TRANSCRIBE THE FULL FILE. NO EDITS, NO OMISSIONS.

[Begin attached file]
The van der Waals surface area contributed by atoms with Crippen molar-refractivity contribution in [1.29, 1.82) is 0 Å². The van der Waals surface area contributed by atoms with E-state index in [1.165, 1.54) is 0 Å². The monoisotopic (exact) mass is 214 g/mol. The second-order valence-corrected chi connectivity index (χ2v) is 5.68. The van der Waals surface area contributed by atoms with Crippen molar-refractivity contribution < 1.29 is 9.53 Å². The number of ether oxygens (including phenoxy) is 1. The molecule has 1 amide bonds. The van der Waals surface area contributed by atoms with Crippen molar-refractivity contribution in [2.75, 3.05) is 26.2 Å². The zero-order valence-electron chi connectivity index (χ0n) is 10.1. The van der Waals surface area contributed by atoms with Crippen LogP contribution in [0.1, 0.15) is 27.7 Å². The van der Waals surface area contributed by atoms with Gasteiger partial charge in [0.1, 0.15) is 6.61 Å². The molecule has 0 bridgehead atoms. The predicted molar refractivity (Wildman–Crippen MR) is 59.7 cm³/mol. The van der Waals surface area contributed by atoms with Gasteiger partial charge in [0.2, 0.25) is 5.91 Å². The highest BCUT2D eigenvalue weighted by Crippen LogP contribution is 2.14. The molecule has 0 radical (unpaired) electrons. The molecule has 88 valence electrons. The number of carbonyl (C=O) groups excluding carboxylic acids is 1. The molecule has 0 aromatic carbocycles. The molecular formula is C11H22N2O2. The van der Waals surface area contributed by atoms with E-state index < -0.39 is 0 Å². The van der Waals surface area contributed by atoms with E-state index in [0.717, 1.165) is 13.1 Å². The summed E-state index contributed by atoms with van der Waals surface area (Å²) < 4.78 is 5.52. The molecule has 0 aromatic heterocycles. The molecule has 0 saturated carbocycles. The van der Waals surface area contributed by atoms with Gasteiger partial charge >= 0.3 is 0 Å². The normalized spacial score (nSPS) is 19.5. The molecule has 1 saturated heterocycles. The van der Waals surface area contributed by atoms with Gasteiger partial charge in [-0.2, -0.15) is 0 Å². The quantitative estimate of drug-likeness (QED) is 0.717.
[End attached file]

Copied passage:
The van der Waals surface area contributed by atoms with Crippen molar-refractivity contribution in [1.29, 1.82) is 0 Å². The van der Waals surface area contributed by atoms with E-state index in [1.165, 1.54) is 0 Å². The monoisotopic (exact) mass is 214 g/mol. The second-order valence-corrected chi connectivity index (χ2v) is 5.68. The van der Waals surface area contributed by atoms with Crippen molar-refractivity contribution < 1.29 is 9.53 Å². The number of ether oxygens (including phenoxy) is 1. The molecule has 1 amide bonds. The van der Waals surface area contributed by atoms with Crippen molar-refractivity contribution in [2.75, 3.05) is 26.2 Å². The zero-order valence-electron chi connectivity index (χ0n) is 10.1. The van der Waals surface area contributed by atoms with Crippen LogP contribution in [0.1, 0.15) is 27.7 Å². The van der Waals surface area contributed by atoms with Gasteiger partial charge in [0.1, 0.15) is 6.61 Å². The molecule has 0 bridgehead atoms. The predicted molar refractivity (Wildman–Crippen MR) is 59.7 cm³/mol. The van der Waals surface area contributed by atoms with Gasteiger partial charge in [0.2, 0.25) is 5.91 Å². The highest BCUT2D eigenvalue weighted by Crippen LogP contribution is 2.14. The molecule has 0 radical (unpaired) electrons. The molecule has 88 valence electrons. The number of carbonyl (C=O) groups excluding carboxylic acids is 1. The molecule has 0 aromatic carbocycles. The molecular formula is C11H22N2O2. The van der Waals surface area contributed by atoms with E-state index < -0.39 is 0 Å². The van der Waals surface area contributed by atoms with E-state index in [0.717, 1.165) is 13.1 Å². The summed E-state index contributed by atoms with van der Waals surface area (Å²) < 4.78 is 5.52. The molecule has 0 aromatic heterocycles. The molecule has 0 saturated carbocycles. The van der Waals surface area contributed by atoms with Gasteiger partial charge >= 0.3 is 0 Å². The normalized spacial score (nSPS) is 19.5. The molecule has 1 saturated heterocycles. The van der Waals surface area contributed by atoms with Gasteiger partial charge in [-0.2, -0.15) is 0 Å². The quantitative estimate of drug-likeness (QED) is 0.717.